On May 17, 2017, the United States Supreme Court reversed a decision from the Kentucky Supreme Court in a 7-1 vote finding that the arbitration clause contained in a nursing home’s admission documents for a patient was enforceable under the Federal Arbitration Act. Kindred Nursing Limited Partnership v. Clark, May 15, 2017, 2017 U.S. Lexis 2948. The significance of this holding is that if a person holds a power of attorney for another and uses that power of attorney to execute a document that includes an arbitration clause, the power of attorney is not required to include express language that the attorney-in-fact has the authority to waive the principal’s right to a jury trial.
In the state court action, two residents of a Kindred operated nursing home had executed powers of attorney designating their family members as their respective attorneys-in-fact. Those designees signed the admittance paper work on behalf of their family members to be admitted to the nursing home. Included in those documents was a signed, separate agreement which stipulated that any disputes arising out of the residents’ stay would be resolved in arbitration.
After the patients died, their estates filed lawsuits alleging negligent care against the nursing home. The nursing home sought to enforce the arbitration agreement, but the Kentucky courts held that because the power of attorney documents did not expressly give the attorneys-in- fact the ability to waive the right to a jury, which is protected under the Kentucky constitution, the arbitration agreement was therefore unenforceable and the claims would have to proceed in state court. The lower court held that because the Kentucky constitution declares the rights of access to the courts and trial by jury to be “sacred and inviolate”, the court determined that an agent could only deprive her principal of such rights if it was expressly provided in the power of attorney.
The United States Supreme Court reversed the Kentucky Supreme Court finding the Kentucky’s court’s “clear statement rule” violates the Federal Arbitration Act by singling out arbitration agreements for disfavored treatment. The United States Supreme Court found that the Kentucky court’s holding failed to put arbitration agreements on an equal plane with other contracts as required by the FAA. Such a ruling by the Kentucky Supreme Court would not be applicable to other contracts but, instead, they singled out the arbitration agreement as if it was related to an attorney-in-fact’s ability to waive the right to a jury and go to arbitration. Thus, such a ruling was in violation of the FAA which preempts any state law interpretation on this issue.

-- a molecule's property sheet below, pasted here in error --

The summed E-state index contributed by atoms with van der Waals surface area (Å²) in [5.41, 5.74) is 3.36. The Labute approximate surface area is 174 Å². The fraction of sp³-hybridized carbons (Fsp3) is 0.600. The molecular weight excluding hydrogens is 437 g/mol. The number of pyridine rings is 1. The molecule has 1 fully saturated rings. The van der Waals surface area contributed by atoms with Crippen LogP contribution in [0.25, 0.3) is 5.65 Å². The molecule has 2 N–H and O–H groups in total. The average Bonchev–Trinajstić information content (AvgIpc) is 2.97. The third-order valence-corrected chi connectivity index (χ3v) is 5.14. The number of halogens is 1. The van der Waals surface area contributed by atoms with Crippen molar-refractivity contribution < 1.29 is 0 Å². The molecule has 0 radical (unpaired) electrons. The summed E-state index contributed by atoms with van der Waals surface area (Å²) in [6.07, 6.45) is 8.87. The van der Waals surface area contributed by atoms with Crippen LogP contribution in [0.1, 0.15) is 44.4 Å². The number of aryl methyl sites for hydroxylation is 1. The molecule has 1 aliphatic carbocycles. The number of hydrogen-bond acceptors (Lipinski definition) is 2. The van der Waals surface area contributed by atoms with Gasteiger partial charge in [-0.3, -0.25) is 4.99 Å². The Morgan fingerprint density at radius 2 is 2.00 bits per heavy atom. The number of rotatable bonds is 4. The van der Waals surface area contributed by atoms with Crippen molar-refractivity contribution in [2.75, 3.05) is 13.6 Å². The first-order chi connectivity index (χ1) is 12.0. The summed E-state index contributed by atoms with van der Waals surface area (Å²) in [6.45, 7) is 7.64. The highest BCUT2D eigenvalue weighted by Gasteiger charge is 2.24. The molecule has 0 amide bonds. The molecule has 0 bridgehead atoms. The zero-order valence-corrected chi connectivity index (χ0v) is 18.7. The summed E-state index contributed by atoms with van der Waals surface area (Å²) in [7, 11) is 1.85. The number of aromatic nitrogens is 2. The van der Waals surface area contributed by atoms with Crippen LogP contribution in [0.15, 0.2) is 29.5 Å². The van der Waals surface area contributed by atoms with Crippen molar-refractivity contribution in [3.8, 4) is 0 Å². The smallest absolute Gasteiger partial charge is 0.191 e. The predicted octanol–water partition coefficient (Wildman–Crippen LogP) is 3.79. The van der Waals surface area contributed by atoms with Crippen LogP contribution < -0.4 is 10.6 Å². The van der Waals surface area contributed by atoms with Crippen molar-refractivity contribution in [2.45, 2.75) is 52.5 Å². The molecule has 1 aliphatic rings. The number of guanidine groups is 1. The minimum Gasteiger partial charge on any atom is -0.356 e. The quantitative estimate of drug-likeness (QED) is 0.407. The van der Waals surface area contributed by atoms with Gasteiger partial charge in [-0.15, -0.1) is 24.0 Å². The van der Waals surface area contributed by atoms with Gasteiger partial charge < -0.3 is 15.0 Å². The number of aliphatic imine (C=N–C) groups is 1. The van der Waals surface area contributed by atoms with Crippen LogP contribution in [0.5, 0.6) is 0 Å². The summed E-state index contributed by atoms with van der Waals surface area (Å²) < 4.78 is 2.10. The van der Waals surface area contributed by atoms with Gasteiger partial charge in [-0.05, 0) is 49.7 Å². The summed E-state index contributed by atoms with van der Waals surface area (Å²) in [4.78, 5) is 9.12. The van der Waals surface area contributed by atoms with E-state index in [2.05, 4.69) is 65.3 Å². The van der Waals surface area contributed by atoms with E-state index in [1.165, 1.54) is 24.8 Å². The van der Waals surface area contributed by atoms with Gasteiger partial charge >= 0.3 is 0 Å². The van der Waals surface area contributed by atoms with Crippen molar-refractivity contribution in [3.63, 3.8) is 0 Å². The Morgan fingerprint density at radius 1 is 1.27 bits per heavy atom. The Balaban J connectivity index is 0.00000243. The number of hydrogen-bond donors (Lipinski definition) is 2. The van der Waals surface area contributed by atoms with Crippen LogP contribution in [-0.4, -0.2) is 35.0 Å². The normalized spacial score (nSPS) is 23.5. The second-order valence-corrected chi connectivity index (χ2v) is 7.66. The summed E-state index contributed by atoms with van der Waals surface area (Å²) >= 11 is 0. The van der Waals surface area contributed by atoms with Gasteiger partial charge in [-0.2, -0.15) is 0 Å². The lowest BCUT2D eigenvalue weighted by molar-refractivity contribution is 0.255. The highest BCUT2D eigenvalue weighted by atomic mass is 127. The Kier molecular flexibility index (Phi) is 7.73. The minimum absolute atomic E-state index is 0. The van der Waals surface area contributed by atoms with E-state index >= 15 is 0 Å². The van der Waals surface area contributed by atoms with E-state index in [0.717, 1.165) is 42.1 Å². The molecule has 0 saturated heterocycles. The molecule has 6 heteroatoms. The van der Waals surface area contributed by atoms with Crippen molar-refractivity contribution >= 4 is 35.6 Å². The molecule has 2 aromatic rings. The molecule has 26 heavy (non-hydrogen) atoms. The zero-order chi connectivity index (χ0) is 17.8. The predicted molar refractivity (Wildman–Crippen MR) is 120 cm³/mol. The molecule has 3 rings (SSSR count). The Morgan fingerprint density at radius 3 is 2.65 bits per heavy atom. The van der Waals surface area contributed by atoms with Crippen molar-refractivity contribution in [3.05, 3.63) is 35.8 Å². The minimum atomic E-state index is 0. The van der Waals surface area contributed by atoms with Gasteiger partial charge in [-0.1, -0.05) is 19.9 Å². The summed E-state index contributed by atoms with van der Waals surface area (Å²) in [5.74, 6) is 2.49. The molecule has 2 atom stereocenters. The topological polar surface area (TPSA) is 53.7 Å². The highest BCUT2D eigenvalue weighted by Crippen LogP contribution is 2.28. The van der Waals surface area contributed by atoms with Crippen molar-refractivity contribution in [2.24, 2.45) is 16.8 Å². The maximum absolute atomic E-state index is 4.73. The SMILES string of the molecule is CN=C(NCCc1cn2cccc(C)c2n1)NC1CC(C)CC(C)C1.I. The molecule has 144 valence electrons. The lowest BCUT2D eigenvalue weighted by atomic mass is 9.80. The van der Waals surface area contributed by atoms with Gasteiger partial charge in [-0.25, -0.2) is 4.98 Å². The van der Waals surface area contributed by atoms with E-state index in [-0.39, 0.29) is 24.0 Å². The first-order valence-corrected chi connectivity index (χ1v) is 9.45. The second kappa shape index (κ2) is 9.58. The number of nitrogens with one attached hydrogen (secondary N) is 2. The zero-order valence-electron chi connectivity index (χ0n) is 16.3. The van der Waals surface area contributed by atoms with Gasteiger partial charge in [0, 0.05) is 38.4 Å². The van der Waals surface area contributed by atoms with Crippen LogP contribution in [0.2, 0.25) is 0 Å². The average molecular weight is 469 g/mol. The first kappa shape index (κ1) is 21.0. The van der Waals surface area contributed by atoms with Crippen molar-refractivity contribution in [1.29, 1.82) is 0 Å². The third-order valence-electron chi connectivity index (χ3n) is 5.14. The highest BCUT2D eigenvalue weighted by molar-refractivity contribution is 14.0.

Thus, if a person is utilizing a power of attorney to execute written contracts or agreements, such as a nursing home admission document, and those contracts include an arbitration clause which waives the right to a jury trial, the U.S. Supreme Court has now ruled that it is not grounds to deny enforcement of the arbitration clause simply because the power of attorney did not expressly state that the attorney-in-fact was given the authority to waive the right to a jury trial and enter into arbitration agreements. Accordingly, it would be no defense to the enforcement of an arbitration agreement that the attorney-in-fact did not have the express authority in the power of attorney document to waive the right to have their claims adjudicated by a judge or jury.
This is also an important case as it relates to the supremacy of the FAA and that federal courts will make efforts to enforce arbitration agreements and not allow courts to make a clear statement that singles out arbitration agreements for disfavored treatment.